Bitcoin's third-ever block subsidy halving is about to happen.
As of the time of writing, the most recent block was 629,973 – meaning that there are just twenty-seven blocks of transactions to go until the subsidy falls from 12.5 BTC to 6.25 BTC. Depending on the rate of block production, the halving should occur sometime in the next five to six hours (though things like miner luck and variance could shift the window as well).
As this editor wrote in an explainer piece back in mid-April, the actual change taking place is a subtly notable one for the network's forward progress:
"The roughly quadrennial event is arguably an important one in the progression of the bitcoin network. For all the adjustments and changes to bitcoin's code since its launch – and the evolution of the ecosystem and industry around it – the issuance cycle and bitcoin's predetermined supply have never been altered. The halving is, perhaps, emblematic of both bitcoin's philosophical basis as well as its technical progression. It's also a heck of a lot of fun, with past halvings inspiring celebrations and watch-parties for those counting down each block until the halving officially kicks in."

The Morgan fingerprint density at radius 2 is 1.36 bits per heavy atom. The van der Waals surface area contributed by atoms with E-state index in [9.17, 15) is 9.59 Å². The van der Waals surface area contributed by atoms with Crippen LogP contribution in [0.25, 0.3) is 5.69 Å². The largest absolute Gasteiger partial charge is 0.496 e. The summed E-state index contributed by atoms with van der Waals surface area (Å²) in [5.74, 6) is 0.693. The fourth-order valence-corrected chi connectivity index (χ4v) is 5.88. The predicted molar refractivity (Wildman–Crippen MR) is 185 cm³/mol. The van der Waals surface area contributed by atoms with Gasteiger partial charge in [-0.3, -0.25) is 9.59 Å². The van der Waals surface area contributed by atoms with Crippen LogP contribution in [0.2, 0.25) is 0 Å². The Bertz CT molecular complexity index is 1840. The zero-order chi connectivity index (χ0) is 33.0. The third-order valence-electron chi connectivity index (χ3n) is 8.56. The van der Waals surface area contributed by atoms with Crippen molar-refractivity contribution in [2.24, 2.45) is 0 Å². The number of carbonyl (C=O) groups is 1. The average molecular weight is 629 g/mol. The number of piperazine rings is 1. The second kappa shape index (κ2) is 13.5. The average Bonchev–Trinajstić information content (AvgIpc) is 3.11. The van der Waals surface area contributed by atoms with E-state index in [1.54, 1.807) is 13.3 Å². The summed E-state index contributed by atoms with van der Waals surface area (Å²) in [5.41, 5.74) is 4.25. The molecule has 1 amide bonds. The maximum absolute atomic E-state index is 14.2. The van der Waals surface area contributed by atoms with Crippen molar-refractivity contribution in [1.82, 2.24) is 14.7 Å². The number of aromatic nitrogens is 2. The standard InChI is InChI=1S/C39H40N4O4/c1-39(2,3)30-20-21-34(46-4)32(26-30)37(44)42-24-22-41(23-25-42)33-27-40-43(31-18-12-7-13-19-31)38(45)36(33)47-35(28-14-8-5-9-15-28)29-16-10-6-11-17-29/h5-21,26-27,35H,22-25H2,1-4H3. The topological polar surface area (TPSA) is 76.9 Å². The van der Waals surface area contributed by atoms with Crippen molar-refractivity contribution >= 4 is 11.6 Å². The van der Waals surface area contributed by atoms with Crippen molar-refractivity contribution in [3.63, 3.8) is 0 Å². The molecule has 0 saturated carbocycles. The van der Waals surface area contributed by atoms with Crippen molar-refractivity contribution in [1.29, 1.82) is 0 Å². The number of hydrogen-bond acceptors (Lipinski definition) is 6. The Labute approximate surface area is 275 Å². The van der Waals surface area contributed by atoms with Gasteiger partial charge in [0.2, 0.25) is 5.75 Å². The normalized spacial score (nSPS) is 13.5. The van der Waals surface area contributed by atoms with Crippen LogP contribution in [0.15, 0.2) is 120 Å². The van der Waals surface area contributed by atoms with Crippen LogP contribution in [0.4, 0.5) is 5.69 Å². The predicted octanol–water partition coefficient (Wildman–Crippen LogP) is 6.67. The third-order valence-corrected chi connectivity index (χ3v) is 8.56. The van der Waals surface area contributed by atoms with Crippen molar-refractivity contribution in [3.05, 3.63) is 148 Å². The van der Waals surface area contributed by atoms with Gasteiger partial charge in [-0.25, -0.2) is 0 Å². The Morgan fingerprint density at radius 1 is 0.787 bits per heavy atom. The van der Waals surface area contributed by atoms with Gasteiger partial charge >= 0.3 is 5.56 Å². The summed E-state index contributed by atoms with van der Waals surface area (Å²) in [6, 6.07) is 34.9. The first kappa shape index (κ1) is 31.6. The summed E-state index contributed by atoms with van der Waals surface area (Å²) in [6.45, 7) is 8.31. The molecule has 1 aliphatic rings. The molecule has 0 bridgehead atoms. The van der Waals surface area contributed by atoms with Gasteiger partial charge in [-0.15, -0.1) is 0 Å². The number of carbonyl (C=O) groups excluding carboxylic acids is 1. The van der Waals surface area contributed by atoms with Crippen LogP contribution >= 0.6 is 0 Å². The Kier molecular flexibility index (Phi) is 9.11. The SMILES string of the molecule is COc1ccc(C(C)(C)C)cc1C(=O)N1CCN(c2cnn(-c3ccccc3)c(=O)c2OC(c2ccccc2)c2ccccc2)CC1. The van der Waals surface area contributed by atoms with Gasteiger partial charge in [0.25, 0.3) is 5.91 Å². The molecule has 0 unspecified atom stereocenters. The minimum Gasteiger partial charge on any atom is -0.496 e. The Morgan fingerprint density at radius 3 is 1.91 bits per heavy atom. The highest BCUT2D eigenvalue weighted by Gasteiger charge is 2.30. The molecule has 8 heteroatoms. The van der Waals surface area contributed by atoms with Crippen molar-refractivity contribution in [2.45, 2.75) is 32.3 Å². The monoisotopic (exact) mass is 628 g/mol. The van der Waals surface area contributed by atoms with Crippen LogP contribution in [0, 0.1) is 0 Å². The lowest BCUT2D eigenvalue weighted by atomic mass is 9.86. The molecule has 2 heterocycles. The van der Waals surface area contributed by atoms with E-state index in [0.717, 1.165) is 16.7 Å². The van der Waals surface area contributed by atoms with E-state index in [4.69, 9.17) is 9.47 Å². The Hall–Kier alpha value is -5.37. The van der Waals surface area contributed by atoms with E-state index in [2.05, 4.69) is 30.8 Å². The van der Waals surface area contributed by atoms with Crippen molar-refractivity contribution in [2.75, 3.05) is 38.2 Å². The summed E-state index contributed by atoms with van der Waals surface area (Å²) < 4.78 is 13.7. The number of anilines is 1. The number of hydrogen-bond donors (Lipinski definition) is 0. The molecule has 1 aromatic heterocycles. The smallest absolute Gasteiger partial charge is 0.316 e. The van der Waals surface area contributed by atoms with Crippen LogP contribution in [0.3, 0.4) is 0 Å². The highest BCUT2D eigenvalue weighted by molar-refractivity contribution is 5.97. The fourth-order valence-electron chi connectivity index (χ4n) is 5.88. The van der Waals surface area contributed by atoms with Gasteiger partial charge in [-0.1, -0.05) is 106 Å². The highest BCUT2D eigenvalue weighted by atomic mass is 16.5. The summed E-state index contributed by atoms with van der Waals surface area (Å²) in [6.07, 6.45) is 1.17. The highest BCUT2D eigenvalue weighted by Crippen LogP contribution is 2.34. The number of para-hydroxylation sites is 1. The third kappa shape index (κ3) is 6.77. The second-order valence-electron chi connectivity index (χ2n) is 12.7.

On that latter point, the pre-halving celebrations are in full swing – all against the backdrop of CoinDesk's all-virtual Consensus event – as the transaction blocks tick by. Decrypt posted a handy list of places to post up and watch the countdown, but there's always the ever-expanding list of blocks.
But as we've reported here at The Block, the halving itself will likely prove a turning point in a negative sense as well. Smaller operations that sport inefficient gear or significant debt loads are likely to be swept out into the proverbial sea as their revenue is literally cut in half. Miners, generally speaking, make money through block subsidies plus whichever fees are appended to the transactions included in their blocks.
As Chun Wang, co-founder and managing partner of F2Pool, told The Block: "Often, larger farms have better economies of scale and therefore are able to survive reductions in the mining reward or price volatility."
And of course, what would a bitcoin halving post be without bringing up the oft-mentioned price impact?
The big question appears to be whether the halving is priced in. Bitcoin topped $10,000 last week before seeing a rapid plunge down to $8,100, only to jump back up. As of press time, the price of bitcoin is hovering around $8,800.
As The Block's Frank Chaparro reported on May 1, Jefferies global head of equity strategy Chris Wood suggested in a note to investors that they should buy bitcoin ahead of the halving. Woods cited past halvings, which saw price increases months after those respective events.
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